According to that quarterly data source, there were 146,968 inmates locked up in TDCJ as of June, down 3,816 from the end of FY 13. That's plenty for TDCJ to shutter at least one or two units. And the easiest method would be to let a private-prison contract or two expire.
There are four state jails whose contracts expire Aug. 31, 2017 which conceivably could be targeted for closure if current incarceration levels continue to decline. All four are operated by Corrections Corporation of America:
- Bartlett State Jail (1,049 beds)
- Bradshaw State Jail (1,980 beds)
- Lindsey State Jail (1,031 beds)
- Willacy State Jail (1,069 beds)
That would be a big enough reduction to let all these contracts expire. LBB estimated such a change would save $105 million in the first two years and $314.4 million over five years. The Lege could share some of the savings to bolster local probation departments - who would henceforth be supervising both more probationers and more needy ones - while still logging substantial near-term savings.
TDCJ has been asked to cut a quarter-billion dollars, so $105 million over two years is just 40% of that. It's significant, but not enough to cover the budget cutting goals laid out for the agency by the state leadership. It'd be a good faith start, though, and well worth the effort.
When Texas last faced a major budget crunch in 2011, TDCJ chickened out and pretended they could cut prisoner healthcare, food, and other core costs that really weren't viable solutions. Former executive director Brad Livingston didn't have the guts to tell the Lege, "the only way you can cut nine figures in our budget is to incarcerate fewer people." And so the politicians ended up cutting the wrong things. And they still imposed prison closures on the agency, only against its will instead of with its cooperation. (I seriously doubt the Central Unit would have been high on the agency's closure list, for a variety of historical and logistical reasons, for example. But TDCJ removed itself from that debate by refusing to contemplate prison closures, therefore its opinions were excluded from many of those conversations.)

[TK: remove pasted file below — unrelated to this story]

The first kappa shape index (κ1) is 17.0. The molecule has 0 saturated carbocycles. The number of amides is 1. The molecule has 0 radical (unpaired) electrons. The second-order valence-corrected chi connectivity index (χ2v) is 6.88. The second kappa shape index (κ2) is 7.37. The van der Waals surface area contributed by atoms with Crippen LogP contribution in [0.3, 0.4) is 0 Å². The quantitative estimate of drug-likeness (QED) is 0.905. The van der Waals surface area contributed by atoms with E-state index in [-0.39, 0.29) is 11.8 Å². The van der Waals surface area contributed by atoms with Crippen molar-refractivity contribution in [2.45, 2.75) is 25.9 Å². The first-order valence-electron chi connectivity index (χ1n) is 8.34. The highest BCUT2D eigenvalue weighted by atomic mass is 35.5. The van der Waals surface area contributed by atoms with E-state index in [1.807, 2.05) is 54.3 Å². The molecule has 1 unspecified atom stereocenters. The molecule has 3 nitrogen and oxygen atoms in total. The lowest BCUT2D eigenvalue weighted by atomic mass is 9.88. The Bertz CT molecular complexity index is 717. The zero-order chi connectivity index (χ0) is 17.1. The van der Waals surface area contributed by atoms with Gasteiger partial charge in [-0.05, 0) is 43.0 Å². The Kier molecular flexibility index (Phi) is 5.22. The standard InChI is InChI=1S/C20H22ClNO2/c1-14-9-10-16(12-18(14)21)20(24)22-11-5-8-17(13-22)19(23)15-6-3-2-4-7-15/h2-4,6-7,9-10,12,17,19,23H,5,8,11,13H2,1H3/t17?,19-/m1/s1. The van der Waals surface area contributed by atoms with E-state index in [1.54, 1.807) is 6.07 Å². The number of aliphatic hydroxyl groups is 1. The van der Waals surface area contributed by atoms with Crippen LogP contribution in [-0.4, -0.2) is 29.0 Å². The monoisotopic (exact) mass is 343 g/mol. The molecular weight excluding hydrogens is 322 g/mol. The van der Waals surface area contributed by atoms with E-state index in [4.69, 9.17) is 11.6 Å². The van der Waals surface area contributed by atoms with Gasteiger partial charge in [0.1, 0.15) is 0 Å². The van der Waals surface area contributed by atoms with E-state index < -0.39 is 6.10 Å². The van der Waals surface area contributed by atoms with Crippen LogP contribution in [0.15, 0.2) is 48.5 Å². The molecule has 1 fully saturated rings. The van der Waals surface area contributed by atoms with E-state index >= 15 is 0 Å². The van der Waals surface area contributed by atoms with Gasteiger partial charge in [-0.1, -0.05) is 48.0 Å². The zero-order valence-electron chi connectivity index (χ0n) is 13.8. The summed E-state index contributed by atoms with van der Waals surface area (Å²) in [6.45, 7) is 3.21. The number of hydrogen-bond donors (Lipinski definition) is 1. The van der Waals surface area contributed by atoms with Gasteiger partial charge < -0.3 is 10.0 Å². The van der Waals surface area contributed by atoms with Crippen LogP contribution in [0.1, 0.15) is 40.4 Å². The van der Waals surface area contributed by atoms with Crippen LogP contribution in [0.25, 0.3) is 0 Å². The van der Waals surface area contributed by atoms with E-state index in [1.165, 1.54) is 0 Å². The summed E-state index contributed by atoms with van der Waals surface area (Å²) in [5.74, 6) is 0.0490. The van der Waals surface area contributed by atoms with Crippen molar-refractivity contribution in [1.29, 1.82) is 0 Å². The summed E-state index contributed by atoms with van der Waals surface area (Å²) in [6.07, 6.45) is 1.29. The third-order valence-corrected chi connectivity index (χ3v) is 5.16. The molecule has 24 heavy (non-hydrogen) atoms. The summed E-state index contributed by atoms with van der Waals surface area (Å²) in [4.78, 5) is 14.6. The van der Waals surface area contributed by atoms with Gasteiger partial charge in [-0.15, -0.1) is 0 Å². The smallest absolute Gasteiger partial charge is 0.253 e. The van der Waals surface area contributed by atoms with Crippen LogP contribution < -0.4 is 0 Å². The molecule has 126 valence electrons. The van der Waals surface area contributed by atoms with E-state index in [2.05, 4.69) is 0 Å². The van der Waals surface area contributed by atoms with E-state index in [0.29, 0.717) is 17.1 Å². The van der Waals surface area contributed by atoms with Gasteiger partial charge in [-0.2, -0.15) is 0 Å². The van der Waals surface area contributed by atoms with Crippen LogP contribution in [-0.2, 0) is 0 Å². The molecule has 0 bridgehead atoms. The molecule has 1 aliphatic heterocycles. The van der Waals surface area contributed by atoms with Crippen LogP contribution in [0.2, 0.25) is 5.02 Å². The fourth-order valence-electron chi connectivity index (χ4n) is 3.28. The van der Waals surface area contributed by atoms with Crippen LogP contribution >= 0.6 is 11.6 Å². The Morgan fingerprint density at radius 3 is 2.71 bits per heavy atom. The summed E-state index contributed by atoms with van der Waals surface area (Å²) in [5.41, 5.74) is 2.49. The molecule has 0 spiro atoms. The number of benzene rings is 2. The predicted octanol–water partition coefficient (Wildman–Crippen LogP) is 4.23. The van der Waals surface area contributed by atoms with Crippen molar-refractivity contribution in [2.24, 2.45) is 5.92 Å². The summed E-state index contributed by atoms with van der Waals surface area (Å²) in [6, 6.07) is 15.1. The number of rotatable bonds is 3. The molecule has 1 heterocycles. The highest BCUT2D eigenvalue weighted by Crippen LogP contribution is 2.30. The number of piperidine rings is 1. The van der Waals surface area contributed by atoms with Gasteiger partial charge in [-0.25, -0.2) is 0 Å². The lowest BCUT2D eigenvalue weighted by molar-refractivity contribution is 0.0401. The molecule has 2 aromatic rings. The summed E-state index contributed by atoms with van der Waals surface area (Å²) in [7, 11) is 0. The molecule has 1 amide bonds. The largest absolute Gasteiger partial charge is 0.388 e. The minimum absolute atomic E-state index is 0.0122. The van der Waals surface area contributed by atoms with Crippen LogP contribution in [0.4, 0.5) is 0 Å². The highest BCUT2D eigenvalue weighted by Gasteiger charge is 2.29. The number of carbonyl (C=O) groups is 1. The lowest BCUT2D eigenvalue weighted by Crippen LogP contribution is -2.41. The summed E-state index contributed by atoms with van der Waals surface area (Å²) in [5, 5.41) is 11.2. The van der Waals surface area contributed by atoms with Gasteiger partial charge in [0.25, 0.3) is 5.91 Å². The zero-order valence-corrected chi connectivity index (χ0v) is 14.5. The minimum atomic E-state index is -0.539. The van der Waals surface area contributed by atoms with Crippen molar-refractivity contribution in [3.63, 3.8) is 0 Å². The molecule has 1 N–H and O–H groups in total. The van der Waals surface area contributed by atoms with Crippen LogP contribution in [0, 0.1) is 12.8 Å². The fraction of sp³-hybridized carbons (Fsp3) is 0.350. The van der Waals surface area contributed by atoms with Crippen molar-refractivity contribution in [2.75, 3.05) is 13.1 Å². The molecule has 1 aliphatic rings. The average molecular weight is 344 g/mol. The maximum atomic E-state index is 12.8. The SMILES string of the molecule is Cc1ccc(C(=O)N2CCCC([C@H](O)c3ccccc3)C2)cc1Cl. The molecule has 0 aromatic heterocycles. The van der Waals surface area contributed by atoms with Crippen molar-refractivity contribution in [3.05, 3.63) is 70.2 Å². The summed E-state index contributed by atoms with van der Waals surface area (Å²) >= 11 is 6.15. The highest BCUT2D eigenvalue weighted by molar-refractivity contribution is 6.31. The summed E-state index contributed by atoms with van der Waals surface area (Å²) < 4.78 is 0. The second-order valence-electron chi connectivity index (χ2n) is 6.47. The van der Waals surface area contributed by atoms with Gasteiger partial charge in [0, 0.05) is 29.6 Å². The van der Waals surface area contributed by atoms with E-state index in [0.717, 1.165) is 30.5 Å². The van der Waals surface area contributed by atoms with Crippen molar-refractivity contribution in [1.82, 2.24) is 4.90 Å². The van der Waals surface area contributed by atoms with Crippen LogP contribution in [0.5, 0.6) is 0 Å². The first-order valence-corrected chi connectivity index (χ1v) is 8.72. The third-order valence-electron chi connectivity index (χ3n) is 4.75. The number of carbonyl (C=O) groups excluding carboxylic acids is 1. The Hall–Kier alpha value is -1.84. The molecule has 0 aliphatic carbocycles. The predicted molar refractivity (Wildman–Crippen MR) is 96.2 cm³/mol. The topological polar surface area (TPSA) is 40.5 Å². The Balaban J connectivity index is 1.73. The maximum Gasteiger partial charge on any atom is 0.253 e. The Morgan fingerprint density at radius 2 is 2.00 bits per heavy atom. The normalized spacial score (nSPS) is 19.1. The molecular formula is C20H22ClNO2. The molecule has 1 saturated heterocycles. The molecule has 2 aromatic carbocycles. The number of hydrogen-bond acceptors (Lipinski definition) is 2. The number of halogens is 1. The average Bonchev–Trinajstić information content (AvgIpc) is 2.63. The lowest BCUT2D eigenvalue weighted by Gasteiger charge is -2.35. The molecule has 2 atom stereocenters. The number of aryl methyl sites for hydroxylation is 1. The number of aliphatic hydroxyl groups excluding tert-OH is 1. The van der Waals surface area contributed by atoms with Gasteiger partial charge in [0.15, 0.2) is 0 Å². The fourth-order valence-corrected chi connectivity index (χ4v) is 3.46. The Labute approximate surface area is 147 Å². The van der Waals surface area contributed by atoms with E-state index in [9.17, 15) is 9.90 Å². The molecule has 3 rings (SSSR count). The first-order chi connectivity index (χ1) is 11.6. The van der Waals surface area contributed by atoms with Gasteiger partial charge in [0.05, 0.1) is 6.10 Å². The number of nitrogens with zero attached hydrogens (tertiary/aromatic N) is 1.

This time, let's hope TDCJ brass tells the Legislature the hard truth: You can't reduce spending by those amounts without reducing incarceration. Then they should offer realistic suggestions that would do the trick. The union would support them. And there are several units the agency could close which have been nothing but headaches for TDCJ management (with the Connally unit perhaps topping the list).
In 2011, TDCJ's appropriations request adamantly refused to suggest viable solutions and thrust the problems back on legislators. This time, they should learn from their mistakes, cooperate with legislators and help them govern by giving them a realistic path to achieving sustainable cuts, not a guided tour through some Potemkin village that dissipates when supplemental-appropriations time comes around at the beginning of the next session.
* Making .02-4 grams a Class A misdemeanor, going a little further than Chairwoman Thompson, would be Grits' preference for changing the law in 2017. Current Texas law makes possession of less than a gram a state jail felony and 1-4 grams a third-degree felony. But up to four grams is still user-level possession and most people convicted in that range are addicts, not dealers. The amount of drugs possessed by a user when arrested isn't a reasonable way to distinguish punishment between those two cohorts of defendants. And going this route would save quite a bit more money, particularly in the out years. Meanwhile, when there's less than .02 grams of evidence (trace cases), agencies should be forbidden from seeking charges because, after the state does its labwork, there's not enough left for the defense to re-test under Sixth Amendment "confrontation" requirements.